During the COVID-19 outbreak Fintech apps are playing a critical, behind-the-scenes role in this new economic environment. The main reasons are the ability for Fintech to make financial services faster, cheaper and more accessible.

GiveDirectly is the first nonprofit that lets donors send money directly to the world´s poorest. In order to respond to the crisis, they partnered with Brooklyn fintech startup Propel, whose Fresh EBT app has more than 2 million low-income users. With GiveDirecly´s guidance, Propel is homing in on the poorest zip codes that have been hardest hit with coronavirus cases as: New York, the San Francisco Bay Area, Seattle and New Orleans, to decide who should receive aid. Each household will receive $1.000 USD.

  • Even

Even is an Oakland, California started in 2014 the platform gives employers visibility into their daily earnings, access to pay when they need it, and the possibility to plan – before payday arrives. Companies as Walmart and restaurant chain Noodles and Co., offer the app as a subscription service to employees. To help during COVID-19 Even are partnering with companies for free – with no obligation to renew once the crisis ends – to providing employees with faster access to their own paychecks and to planning tools that build financial resilience over time.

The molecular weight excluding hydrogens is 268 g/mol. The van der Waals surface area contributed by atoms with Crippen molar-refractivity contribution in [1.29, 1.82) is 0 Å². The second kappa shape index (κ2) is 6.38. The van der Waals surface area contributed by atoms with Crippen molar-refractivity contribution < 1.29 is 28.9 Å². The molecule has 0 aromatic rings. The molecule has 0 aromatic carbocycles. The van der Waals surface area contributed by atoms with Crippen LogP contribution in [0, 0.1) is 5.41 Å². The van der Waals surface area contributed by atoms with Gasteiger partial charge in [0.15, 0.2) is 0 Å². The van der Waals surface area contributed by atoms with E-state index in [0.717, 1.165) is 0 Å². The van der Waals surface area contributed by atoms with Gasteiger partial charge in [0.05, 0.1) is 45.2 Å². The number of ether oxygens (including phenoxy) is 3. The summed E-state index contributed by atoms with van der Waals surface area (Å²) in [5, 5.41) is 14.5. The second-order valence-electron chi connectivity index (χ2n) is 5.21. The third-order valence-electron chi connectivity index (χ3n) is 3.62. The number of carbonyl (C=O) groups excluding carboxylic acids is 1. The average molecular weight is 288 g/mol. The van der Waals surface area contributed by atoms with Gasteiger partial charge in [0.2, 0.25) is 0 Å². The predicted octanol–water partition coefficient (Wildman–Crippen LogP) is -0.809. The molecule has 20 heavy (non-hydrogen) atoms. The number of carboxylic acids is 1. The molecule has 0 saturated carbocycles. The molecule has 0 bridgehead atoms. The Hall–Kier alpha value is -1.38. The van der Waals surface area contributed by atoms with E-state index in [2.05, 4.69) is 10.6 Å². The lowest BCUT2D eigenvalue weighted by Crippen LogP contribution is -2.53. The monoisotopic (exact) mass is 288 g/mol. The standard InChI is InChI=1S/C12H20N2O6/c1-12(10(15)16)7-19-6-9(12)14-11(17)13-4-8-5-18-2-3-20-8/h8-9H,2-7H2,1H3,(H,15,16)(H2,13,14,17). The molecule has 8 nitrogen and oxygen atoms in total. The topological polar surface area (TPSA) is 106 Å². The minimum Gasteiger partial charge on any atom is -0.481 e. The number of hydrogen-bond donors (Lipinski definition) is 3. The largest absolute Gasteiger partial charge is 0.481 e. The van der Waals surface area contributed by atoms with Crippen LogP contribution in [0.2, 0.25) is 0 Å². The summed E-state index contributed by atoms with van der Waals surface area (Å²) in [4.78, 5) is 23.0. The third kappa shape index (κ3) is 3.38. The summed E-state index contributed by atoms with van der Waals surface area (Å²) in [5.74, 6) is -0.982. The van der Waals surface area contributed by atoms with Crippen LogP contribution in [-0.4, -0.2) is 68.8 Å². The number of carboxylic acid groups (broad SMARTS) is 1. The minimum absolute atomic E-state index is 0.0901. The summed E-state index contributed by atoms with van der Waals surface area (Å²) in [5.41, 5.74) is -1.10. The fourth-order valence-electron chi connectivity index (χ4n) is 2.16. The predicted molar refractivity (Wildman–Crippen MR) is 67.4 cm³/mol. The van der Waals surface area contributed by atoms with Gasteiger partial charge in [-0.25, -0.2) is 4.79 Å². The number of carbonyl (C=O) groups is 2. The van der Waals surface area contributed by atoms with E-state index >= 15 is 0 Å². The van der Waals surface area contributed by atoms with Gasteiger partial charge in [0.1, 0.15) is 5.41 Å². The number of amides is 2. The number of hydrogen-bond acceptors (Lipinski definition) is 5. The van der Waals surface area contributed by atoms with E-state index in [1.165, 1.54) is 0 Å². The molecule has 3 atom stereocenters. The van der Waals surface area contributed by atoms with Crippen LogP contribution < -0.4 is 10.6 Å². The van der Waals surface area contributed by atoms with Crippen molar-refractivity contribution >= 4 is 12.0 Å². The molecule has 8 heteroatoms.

• Digit

Digit is an iPhone app created in 2012, that strives to make saving money as passive as possible. To do this, Digit Analyzes your income and spending patterns, and then automatically dips into your checking account and puts a few dollars into savings account. Today this saving is a way to face the crisis and realize the importance of having them.

  • SaverLife

SaverLife is a San Francisco nonprofit with more than 250,000 members that offers incentives to hit savings goals. For example: if you save $100 USD by April 30, you could win another $100 USD. Leigh Philipps President and CEO of SaverLife announced on march 18 “This is the moment we have been saving for” and last week also announced a partnership with Wells Fargo and financial coaching service Neighborhood Trust to provide $1 million in financial aid. They are giving out $500 checks and providing financial coaching to 1,000 small business affected by coronavirus.

The impact of Covid-19 is hitting working families hard. In addition to loss of income, expenses are rising as families rush to stock-up on essentials and prepare for the worst. This savings is the best way to respond to the real needs, in real time. As a user said “I´m happy I had those couple extra dollars put aside for a rainy day, because the rain does come”.